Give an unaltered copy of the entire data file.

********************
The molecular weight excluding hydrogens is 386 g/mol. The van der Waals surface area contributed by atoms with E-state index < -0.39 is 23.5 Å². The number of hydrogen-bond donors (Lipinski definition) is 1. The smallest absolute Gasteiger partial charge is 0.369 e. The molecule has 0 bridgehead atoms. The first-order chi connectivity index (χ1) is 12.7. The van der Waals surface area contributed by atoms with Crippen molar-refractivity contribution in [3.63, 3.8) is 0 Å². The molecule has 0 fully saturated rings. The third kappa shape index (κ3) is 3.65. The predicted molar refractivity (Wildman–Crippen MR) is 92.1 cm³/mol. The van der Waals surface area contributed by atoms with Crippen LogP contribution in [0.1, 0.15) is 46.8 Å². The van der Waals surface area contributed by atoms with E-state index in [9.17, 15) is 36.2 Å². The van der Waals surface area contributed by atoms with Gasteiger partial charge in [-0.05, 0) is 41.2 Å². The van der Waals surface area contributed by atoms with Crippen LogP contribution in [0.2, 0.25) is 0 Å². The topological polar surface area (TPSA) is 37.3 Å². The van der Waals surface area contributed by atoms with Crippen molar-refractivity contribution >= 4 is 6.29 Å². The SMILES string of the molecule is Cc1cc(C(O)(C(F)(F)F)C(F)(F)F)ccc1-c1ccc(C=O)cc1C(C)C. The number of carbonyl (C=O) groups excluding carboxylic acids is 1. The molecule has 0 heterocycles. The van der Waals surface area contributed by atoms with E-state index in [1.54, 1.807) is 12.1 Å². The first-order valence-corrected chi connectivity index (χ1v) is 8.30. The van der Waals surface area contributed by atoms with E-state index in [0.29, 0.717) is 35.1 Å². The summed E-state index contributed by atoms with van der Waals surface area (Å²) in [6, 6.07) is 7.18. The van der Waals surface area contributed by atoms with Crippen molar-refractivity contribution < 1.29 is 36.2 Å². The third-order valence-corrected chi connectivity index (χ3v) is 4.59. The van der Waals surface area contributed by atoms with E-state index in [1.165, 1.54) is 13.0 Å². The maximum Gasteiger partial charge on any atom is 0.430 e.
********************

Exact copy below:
The molecular weight excluding hydrogens is 386 g/mol. The van der Waals surface area contributed by atoms with E-state index < -0.39 is 23.5 Å². The number of hydrogen-bond donors (Lipinski definition) is 1. The smallest absolute Gasteiger partial charge is 0.369 e. The molecule has 0 bridgehead atoms. The first-order chi connectivity index (χ1) is 12.7. The van der Waals surface area contributed by atoms with Crippen molar-refractivity contribution in [3.63, 3.8) is 0 Å². The molecule has 0 fully saturated rings. The third kappa shape index (κ3) is 3.65. The predicted molar refractivity (Wildman–Crippen MR) is 92.1 cm³/mol. The van der Waals surface area contributed by atoms with Crippen LogP contribution in [0.1, 0.15) is 46.8 Å². The van der Waals surface area contributed by atoms with E-state index in [9.17, 15) is 36.2 Å². The van der Waals surface area contributed by atoms with Gasteiger partial charge in [-0.05, 0) is 41.2 Å². The van der Waals surface area contributed by atoms with Crippen LogP contribution in [0.2, 0.25) is 0 Å². The topological polar surface area (TPSA) is 37.3 Å². The van der Waals surface area contributed by atoms with Crippen molar-refractivity contribution >= 4 is 6.29 Å². The SMILES string of the molecule is Cc1cc(C(O)(C(F)(F)F)C(F)(F)F)ccc1-c1ccc(C=O)cc1C(C)C. The number of carbonyl (C=O) groups excluding carboxylic acids is 1. The molecule has 0 heterocycles. The van der Waals surface area contributed by atoms with E-state index in [1.54, 1.807) is 12.1 Å². The first-order valence-corrected chi connectivity index (χ1v) is 8.30. The van der Waals surface area contributed by atoms with E-state index in [0.29, 0.717) is 35.1 Å². The summed E-state index contributed by atoms with van der Waals surface area (Å²) in [6, 6.07) is 7.18. The van der Waals surface area contributed by atoms with Crippen molar-refractivity contribution < 1.29 is 36.2 Å². The third-order valence-corrected chi connectivity index (χ3v) is 4.59. The van der Waals surface area contributed by atoms with E-state index in [1.165, 1.54) is 13.0 Å². The maximum Gasteiger partial charge on any atom is 0.430 e.